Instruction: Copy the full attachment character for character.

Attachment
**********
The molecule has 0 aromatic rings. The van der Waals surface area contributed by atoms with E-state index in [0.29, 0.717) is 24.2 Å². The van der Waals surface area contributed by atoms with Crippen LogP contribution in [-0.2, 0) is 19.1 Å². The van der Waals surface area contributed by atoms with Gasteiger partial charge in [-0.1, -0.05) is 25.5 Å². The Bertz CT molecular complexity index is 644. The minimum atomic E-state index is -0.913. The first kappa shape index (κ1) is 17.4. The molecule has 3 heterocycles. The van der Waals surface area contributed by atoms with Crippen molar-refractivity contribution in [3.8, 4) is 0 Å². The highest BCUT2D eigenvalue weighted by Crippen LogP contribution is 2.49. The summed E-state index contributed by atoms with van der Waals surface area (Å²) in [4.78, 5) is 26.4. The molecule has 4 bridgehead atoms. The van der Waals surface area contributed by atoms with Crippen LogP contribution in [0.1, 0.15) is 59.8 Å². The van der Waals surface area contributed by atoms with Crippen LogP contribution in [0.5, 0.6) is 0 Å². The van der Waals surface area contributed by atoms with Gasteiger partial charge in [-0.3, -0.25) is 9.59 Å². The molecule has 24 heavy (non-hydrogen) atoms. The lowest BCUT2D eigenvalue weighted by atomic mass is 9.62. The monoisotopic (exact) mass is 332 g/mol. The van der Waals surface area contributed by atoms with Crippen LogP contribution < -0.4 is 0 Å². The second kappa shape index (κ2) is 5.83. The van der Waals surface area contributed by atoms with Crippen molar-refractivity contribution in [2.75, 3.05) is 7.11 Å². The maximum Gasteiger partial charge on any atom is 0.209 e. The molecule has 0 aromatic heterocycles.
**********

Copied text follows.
The molecule has 0 aromatic rings. The van der Waals surface area contributed by atoms with E-state index in [0.29, 0.717) is 24.2 Å². The van der Waals surface area contributed by atoms with Crippen LogP contribution in [-0.2, 0) is 19.1 Å². The van der Waals surface area contributed by atoms with Gasteiger partial charge in [-0.1, -0.05) is 25.5 Å². The Bertz CT molecular complexity index is 644. The minimum atomic E-state index is -0.913. The first kappa shape index (κ1) is 17.4. The molecule has 3 heterocycles. The van der Waals surface area contributed by atoms with Crippen molar-refractivity contribution in [3.8, 4) is 0 Å². The highest BCUT2D eigenvalue weighted by Crippen LogP contribution is 2.49. The summed E-state index contributed by atoms with van der Waals surface area (Å²) in [4.78, 5) is 26.4. The molecule has 4 bridgehead atoms. The van der Waals surface area contributed by atoms with Crippen LogP contribution in [0.1, 0.15) is 59.8 Å². The van der Waals surface area contributed by atoms with Crippen LogP contribution in [0.5, 0.6) is 0 Å². The van der Waals surface area contributed by atoms with Gasteiger partial charge in [-0.3, -0.25) is 9.59 Å². The molecule has 24 heavy (non-hydrogen) atoms. The lowest BCUT2D eigenvalue weighted by atomic mass is 9.62. The monoisotopic (exact) mass is 332 g/mol. The van der Waals surface area contributed by atoms with Crippen LogP contribution < -0.4 is 0 Å². The second kappa shape index (κ2) is 5.83. The van der Waals surface area contributed by atoms with Crippen molar-refractivity contribution in [2.75, 3.05) is 7.11 Å². The maximum Gasteiger partial charge on any atom is 0.209 e. The molecule has 0 aromatic heterocycles.